If there’s one boxer whom many people had thought to be the successor of Muhammad Ali, an American former professional boxer, it would have to be Filipino-boxer-turned-Senator Manny Pacquiao.
Even Rasheda Ali, daughter of Ali, in an online source said that Pacquiao reminds her so much of his dad who’s known to be a philanthropist and social activist. She described Pacquiao as very generous, helpful, and loving, especially to the community.
Like Ali who’s now suffering from Parkinson’s disease (PD), many Filipino doctors fear that Pacquiao might suffer the same fate, following his stunning loss to Juan Manuel Marquez in Las Vegas, Nevada last December 8, 2012. According to the doctors, Pacquiao is showing early signs of PD.
Despite the negative findings given by the doctors from the University Medical Center in Las Vegas Nevada based on Pacquiao’s MRI examination results, numerous calls for him to retire now while he is still in good health were unceasing.
If there’s a relationship between boxing and Parkinson’s disease, it is Parkinsonism, not the latter said Dr. Roland Dominic G. Jamora, a neurologist, consultant, and former head of Movement Disorders Center, International Institute for Neurosciences at St. Luke’s Medical Center.
“It’s not Parkinson’s disease that’s linked to boxing. It is Parkinsonism. There is no relationship between boxing and Parkinson’s disease. Parkinsonism is different from Parkinson’s disease,” said Dr. Jamora.
According to Eric Ahlskog, M.D. of the Mayoclinic website, “Parkinsonism is any condition that causes a combination of the movement abnormalities seen in Parkinson’s disease — such as tremor, slow movement, impaired speech, or muscle stiffness — especially resulting from the loss of dopamine-containing nerve cells (neurons).” Not everyone who has Parkinsonism has Parkinson’s disease. Parkinsonism is also known as Parkinson’s syndrome, atypical Parkinson’s, or secondary Parkinson’s.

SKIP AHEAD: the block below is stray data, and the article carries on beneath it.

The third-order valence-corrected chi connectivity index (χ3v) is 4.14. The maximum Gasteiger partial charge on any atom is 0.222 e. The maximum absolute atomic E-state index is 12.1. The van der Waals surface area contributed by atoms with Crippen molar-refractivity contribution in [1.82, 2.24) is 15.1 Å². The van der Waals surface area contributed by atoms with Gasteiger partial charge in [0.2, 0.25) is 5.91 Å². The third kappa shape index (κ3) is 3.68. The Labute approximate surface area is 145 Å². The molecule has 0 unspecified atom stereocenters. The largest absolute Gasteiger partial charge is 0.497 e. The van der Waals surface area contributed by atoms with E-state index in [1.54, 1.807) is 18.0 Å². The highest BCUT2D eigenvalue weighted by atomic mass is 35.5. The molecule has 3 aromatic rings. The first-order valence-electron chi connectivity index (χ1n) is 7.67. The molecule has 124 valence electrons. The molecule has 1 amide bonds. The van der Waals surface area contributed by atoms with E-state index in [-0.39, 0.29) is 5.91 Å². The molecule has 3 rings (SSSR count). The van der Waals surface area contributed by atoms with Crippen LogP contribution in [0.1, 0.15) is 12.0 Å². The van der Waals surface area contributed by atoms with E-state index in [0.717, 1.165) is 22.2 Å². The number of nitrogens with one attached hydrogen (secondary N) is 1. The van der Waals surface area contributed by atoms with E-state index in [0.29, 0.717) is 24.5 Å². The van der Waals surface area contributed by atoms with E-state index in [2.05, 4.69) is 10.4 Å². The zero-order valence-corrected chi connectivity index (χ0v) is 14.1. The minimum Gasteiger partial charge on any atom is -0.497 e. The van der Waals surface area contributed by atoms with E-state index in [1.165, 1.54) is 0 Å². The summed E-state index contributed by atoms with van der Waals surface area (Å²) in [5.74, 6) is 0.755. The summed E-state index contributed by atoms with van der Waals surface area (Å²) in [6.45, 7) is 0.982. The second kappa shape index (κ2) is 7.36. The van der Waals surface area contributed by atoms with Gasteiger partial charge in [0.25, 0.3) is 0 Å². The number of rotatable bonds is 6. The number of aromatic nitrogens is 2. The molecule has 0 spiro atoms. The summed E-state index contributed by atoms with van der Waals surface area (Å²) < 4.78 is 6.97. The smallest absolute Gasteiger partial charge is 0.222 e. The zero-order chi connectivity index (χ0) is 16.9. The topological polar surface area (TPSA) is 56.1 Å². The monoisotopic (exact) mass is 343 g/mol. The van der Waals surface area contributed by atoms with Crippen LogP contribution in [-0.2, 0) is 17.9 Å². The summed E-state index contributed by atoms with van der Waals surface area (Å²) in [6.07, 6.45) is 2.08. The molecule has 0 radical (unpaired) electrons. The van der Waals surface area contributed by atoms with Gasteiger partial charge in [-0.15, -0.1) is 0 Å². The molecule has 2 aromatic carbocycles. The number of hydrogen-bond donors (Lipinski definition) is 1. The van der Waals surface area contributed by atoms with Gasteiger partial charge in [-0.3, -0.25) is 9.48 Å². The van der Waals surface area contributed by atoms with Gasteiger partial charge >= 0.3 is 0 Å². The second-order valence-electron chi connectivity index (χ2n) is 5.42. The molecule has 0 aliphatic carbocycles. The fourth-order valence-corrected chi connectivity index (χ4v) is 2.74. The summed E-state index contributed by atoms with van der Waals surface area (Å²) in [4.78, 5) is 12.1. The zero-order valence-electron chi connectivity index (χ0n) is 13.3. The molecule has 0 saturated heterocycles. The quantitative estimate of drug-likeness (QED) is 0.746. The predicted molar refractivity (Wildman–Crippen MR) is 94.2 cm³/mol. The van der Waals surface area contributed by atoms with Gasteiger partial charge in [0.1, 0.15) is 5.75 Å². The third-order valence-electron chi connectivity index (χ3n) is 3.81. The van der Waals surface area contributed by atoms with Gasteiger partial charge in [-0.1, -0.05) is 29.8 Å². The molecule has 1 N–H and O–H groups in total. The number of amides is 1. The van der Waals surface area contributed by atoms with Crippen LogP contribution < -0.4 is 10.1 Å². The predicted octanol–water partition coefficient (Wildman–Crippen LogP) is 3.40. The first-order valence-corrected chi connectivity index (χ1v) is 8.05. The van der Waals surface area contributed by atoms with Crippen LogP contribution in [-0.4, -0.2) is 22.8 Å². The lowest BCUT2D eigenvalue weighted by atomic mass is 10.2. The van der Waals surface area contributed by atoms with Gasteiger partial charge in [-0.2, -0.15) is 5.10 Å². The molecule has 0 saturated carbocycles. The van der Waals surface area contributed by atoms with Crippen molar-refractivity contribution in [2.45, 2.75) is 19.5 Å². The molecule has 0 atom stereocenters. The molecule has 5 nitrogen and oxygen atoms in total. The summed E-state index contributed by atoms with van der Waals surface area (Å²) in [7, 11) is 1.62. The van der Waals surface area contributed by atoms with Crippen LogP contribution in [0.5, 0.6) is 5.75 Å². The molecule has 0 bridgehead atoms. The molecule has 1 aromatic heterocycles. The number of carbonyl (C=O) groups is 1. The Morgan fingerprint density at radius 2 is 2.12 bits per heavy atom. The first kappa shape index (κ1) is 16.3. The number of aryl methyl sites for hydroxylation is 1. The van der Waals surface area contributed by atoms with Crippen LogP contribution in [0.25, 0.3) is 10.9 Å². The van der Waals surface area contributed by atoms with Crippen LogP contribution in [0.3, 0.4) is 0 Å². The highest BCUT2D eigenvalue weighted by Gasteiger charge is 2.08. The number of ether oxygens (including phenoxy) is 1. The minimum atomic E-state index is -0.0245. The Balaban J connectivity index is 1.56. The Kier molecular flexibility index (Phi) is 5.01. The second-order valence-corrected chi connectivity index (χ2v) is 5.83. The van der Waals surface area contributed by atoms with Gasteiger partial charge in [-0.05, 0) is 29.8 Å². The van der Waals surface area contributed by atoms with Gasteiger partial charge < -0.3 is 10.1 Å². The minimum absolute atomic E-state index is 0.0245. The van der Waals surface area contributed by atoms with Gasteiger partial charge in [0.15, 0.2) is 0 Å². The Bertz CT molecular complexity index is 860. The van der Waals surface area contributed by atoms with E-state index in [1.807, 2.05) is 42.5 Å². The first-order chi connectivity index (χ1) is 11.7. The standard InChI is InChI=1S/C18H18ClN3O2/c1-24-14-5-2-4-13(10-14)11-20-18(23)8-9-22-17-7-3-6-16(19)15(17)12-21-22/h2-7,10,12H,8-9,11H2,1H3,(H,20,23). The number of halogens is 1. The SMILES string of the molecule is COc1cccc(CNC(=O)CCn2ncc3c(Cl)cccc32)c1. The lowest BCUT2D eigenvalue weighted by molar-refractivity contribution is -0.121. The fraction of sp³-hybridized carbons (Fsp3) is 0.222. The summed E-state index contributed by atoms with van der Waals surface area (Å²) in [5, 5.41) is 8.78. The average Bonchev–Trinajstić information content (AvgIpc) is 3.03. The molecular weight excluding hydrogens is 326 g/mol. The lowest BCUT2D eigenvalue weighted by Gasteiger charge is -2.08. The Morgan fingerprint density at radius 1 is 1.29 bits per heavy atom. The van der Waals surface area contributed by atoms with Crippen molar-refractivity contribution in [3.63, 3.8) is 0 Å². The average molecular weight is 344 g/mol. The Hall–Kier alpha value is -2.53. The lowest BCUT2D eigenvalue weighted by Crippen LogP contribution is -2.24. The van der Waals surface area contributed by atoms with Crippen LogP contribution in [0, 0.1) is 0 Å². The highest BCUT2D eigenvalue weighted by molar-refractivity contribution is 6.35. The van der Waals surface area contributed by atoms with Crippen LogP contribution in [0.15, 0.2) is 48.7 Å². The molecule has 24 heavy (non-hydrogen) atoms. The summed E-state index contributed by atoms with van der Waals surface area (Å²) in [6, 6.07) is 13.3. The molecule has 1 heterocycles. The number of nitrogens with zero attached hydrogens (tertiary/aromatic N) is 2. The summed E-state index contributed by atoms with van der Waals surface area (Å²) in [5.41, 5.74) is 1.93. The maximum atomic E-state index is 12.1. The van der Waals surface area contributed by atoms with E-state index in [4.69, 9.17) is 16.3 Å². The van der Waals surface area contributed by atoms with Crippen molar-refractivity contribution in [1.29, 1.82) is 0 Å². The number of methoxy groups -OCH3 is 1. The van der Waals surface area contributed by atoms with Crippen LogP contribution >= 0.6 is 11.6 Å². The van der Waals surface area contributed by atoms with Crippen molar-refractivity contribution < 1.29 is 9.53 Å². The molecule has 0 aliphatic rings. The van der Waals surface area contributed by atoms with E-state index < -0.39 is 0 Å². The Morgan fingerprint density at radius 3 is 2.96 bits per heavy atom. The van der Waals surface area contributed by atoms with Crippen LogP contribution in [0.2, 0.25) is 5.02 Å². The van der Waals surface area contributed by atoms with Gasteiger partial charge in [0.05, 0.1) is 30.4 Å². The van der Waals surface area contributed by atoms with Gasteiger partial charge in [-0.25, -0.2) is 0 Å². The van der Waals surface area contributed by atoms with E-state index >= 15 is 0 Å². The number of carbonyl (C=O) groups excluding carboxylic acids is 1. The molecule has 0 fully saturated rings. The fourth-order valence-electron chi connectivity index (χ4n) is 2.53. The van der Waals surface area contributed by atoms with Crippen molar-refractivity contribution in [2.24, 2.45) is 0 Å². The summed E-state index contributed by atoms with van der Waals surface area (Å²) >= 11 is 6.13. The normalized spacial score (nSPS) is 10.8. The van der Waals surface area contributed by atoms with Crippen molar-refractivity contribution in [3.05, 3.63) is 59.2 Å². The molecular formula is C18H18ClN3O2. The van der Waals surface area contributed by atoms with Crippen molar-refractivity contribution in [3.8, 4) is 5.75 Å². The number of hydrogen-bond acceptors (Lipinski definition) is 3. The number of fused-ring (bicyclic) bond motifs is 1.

In a study conducted by Dr. Jamora with Drs. Leah Shiong Shu, Patricia Canto, Alvin Cenina, Michelle Anlacan, and Carissa Dioquino at the Philippine General Hospital sometime in 2012, they found out that “there’s an 80 percent prevalence of Parkinsonism among retired Filipino boxers, compared to their age-matched controls.
According to Dr. Jamora, “Parkinson’s disease is a neurodegenerative condition resulting from the loss of the neurotransmitter dopamine in the brain. It has been known that repetitive brain trauma associated with boxing may produce progressive neurological deterioration. This chronic traumatic encephalopathy (CTE) has been associated to produce memory disturbances, behavioral changes, Parkinsonism, and speech and gait abnormalities among boxers.”
However, he added that “there has been limited epidemiologic data on the occurrence of CTE among boxers. “The keyword here is Parkinsonism. Repetitive trauma from boxing may produce a secondary form of Parkinsonism. This is different from Idiopathic Parkinson’s disease.”
Other factors that were significantly higher among boxers with signs of Parkinsonism were the number of fights lost and knockouts endured said Dr. Jamora. Heavier weight divisions were associated with higher odds of Parkinsonism compared to lighter weight divisions. However, the differences were not statistically significant.